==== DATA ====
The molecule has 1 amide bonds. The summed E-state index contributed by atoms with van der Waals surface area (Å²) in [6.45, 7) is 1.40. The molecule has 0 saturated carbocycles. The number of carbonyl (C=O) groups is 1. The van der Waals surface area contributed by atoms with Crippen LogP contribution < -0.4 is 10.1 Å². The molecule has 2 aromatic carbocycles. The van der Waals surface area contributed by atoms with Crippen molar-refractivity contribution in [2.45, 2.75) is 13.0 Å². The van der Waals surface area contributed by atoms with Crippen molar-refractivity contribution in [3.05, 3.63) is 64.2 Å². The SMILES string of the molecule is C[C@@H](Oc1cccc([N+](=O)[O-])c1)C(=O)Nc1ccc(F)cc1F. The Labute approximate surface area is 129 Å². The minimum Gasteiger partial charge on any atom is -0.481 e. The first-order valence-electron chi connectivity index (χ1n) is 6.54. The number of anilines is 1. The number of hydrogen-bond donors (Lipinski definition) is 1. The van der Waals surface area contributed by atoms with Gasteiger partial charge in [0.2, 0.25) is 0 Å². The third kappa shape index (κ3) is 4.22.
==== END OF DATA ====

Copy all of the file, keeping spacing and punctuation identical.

The molecule has 1 amide bonds. The summed E-state index contributed by atoms with van der Waals surface area (Å²) in [6.45, 7) is 1.40. The molecule has 0 saturated carbocycles. The number of carbonyl (C=O) groups is 1. The van der Waals surface area contributed by atoms with Crippen LogP contribution < -0.4 is 10.1 Å². The molecule has 2 aromatic carbocycles. The van der Waals surface area contributed by atoms with Crippen molar-refractivity contribution in [2.45, 2.75) is 13.0 Å². The van der Waals surface area contributed by atoms with Crippen molar-refractivity contribution in [3.05, 3.63) is 64.2 Å². The SMILES string of the molecule is C[C@@H](Oc1cccc([N+](=O)[O-])c1)C(=O)Nc1ccc(F)cc1F. The Labute approximate surface area is 129 Å². The minimum Gasteiger partial charge on any atom is -0.481 e. The first-order valence-electron chi connectivity index (χ1n) is 6.54. The number of anilines is 1. The number of hydrogen-bond donors (Lipinski definition) is 1. The van der Waals surface area contributed by atoms with Gasteiger partial charge in [0.2, 0.25) is 0 Å². The third kappa shape index (κ3) is 4.22.